A lottery was authorized in 1835 for a new courthouse to occupy the site of the frame original (ES9). Famous Philadelphia architect William Strickland, then at work on the Delaware Breakwater (ES25), charged $60 for what he called “a convenient plan.” Fireproof offices lay below the big courtroom upstairs, with outside of the latter an “Iron Gallery . . . for the use of the Cryer of the Court … declaiming to a multitude beneath” (Gilchrist, 1954). With its Palladian window, Flemish-bond brick-work, and rubbed-and-gauged lintels (bricks shaped for a tight fit and rubbed to bring out their inner warm color), the two-story building clung to the old-fashioned Federal style as opposed to the newer Greek Revival. This was an economy measure; Strickland fretted in his letter of March 1837 to the commissioners: “If I have not been so happy in the front—your limits as to funds are the cause of the Brick Appearance, and I could have wished to have introduced a few columns and some other decorations, on the exterior but was afraid on account of the smallness of the sum to be appropriated.” Two-story Ionic columns with a pediment over the central bay were added nearly eighty years later, along with a much larger tower. Crowds gathered in the courthouse yard for public whippings (until 1906) and hangings (until 1926). The wooden portico was reconstructed in 1969–1970. The state purchased the building in 1994, and its cupola was removed by crane nine years later for refurbishing.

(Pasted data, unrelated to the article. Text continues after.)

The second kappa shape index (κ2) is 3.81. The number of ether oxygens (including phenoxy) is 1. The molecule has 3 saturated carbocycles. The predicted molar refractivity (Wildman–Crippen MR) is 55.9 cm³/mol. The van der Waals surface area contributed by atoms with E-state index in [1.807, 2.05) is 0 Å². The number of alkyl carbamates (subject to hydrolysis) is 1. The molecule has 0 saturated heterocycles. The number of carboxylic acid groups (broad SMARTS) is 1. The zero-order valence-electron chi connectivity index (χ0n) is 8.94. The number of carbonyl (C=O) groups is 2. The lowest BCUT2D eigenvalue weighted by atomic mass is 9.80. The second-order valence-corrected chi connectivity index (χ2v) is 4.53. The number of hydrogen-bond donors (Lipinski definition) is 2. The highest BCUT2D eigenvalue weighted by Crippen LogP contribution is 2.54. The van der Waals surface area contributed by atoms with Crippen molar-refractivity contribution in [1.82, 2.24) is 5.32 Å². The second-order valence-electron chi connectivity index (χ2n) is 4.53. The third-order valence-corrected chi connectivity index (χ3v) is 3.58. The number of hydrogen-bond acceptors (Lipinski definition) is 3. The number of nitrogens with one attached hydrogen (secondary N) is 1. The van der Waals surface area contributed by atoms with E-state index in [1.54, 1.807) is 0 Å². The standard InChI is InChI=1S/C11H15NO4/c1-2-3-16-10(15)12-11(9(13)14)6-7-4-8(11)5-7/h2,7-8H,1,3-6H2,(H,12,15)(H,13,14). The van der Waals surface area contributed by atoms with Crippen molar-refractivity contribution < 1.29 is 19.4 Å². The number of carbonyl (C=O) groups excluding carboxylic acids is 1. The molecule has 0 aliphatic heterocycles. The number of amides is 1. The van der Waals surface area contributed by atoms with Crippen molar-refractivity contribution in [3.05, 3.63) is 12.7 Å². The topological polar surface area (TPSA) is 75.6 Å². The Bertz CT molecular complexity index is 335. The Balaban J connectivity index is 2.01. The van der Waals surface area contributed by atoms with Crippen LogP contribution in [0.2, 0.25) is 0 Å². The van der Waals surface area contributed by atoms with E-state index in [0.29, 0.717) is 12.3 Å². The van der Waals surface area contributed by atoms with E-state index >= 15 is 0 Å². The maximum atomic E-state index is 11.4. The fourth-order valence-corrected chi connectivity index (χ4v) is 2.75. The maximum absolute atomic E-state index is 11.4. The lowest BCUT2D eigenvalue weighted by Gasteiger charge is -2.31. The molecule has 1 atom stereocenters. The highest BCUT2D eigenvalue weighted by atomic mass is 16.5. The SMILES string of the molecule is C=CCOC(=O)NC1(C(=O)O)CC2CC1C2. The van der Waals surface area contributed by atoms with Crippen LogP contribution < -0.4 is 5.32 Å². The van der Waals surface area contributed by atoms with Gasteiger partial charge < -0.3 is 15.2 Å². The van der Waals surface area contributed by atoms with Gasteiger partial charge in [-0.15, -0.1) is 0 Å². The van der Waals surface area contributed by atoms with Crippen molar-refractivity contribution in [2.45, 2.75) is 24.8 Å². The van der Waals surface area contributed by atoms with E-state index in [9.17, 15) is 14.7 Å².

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Sussex County Courthouse
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